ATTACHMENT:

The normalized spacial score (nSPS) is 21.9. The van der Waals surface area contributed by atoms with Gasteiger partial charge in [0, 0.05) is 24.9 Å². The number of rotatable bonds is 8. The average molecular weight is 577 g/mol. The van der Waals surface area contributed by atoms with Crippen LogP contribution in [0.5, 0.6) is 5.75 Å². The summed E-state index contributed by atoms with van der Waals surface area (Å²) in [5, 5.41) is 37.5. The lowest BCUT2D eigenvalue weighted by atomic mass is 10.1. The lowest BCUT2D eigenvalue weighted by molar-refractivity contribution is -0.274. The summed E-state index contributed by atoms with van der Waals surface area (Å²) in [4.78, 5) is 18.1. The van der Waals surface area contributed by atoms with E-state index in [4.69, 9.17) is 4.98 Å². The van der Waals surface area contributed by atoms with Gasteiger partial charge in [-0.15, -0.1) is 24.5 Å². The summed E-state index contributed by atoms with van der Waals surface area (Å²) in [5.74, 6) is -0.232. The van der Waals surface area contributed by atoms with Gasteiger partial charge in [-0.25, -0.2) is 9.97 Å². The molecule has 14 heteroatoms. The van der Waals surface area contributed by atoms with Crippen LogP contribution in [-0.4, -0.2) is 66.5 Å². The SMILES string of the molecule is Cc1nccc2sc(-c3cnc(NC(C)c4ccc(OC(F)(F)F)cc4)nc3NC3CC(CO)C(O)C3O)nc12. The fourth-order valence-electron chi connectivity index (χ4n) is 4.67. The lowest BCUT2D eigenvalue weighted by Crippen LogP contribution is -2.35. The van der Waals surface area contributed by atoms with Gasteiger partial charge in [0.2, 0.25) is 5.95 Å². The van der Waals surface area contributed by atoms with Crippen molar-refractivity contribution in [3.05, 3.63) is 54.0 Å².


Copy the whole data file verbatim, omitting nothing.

The normalized spacial score (nSPS) is 21.9. The van der Waals surface area contributed by atoms with Gasteiger partial charge in [0, 0.05) is 24.9 Å². The number of rotatable bonds is 8. The average molecular weight is 577 g/mol. The van der Waals surface area contributed by atoms with Crippen LogP contribution in [0.5, 0.6) is 5.75 Å². The summed E-state index contributed by atoms with van der Waals surface area (Å²) in [5, 5.41) is 37.5. The lowest BCUT2D eigenvalue weighted by atomic mass is 10.1. The lowest BCUT2D eigenvalue weighted by molar-refractivity contribution is -0.274. The summed E-state index contributed by atoms with van der Waals surface area (Å²) in [4.78, 5) is 18.1. The van der Waals surface area contributed by atoms with E-state index in [4.69, 9.17) is 4.98 Å². The van der Waals surface area contributed by atoms with Gasteiger partial charge in [-0.15, -0.1) is 24.5 Å². The summed E-state index contributed by atoms with van der Waals surface area (Å²) in [5.74, 6) is -0.232. The van der Waals surface area contributed by atoms with Gasteiger partial charge in [-0.25, -0.2) is 9.97 Å². The molecule has 14 heteroatoms. The van der Waals surface area contributed by atoms with Crippen LogP contribution in [-0.4, -0.2) is 66.5 Å². The SMILES string of the molecule is Cc1nccc2sc(-c3cnc(NC(C)c4ccc(OC(F)(F)F)cc4)nc3NC3CC(CO)C(O)C3O)nc12. The fourth-order valence-electron chi connectivity index (χ4n) is 4.67. The lowest BCUT2D eigenvalue weighted by Crippen LogP contribution is -2.35. The van der Waals surface area contributed by atoms with Gasteiger partial charge in [0.2, 0.25) is 5.95 Å². The van der Waals surface area contributed by atoms with Crippen molar-refractivity contribution in [3.05, 3.63) is 54.0 Å².